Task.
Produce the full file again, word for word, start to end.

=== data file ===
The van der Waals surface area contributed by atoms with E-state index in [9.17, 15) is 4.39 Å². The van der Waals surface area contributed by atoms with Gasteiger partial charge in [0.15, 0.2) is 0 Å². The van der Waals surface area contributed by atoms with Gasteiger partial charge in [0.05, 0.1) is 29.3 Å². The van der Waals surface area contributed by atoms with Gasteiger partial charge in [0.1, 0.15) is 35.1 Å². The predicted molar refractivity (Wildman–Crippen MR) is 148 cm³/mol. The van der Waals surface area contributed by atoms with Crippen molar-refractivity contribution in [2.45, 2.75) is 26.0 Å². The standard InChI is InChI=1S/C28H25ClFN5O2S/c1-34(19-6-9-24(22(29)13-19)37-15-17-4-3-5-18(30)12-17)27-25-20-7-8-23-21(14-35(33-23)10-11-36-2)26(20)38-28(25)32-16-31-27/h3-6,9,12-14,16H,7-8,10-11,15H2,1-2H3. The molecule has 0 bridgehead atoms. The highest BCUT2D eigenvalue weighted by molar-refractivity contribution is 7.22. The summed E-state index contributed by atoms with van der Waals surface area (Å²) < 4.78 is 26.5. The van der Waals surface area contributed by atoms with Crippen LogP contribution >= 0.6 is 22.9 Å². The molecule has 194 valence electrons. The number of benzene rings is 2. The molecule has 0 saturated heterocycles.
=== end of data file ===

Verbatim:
The van der Waals surface area contributed by atoms with E-state index in [9.17, 15) is 4.39 Å². The van der Waals surface area contributed by atoms with Gasteiger partial charge in [0.15, 0.2) is 0 Å². The van der Waals surface area contributed by atoms with Gasteiger partial charge in [0.05, 0.1) is 29.3 Å². The van der Waals surface area contributed by atoms with Gasteiger partial charge in [0.1, 0.15) is 35.1 Å². The predicted molar refractivity (Wildman–Crippen MR) is 148 cm³/mol. The van der Waals surface area contributed by atoms with Crippen molar-refractivity contribution in [2.45, 2.75) is 26.0 Å². The standard InChI is InChI=1S/C28H25ClFN5O2S/c1-34(19-6-9-24(22(29)13-19)37-15-17-4-3-5-18(30)12-17)27-25-20-7-8-23-21(14-35(33-23)10-11-36-2)26(20)38-28(25)32-16-31-27/h3-6,9,12-14,16H,7-8,10-11,15H2,1-2H3. The molecule has 0 bridgehead atoms. The highest BCUT2D eigenvalue weighted by molar-refractivity contribution is 7.22. The summed E-state index contributed by atoms with van der Waals surface area (Å²) < 4.78 is 26.5. The van der Waals surface area contributed by atoms with Crippen LogP contribution >= 0.6 is 22.9 Å². The molecule has 194 valence electrons. The number of benzene rings is 2. The molecule has 0 saturated heterocycles.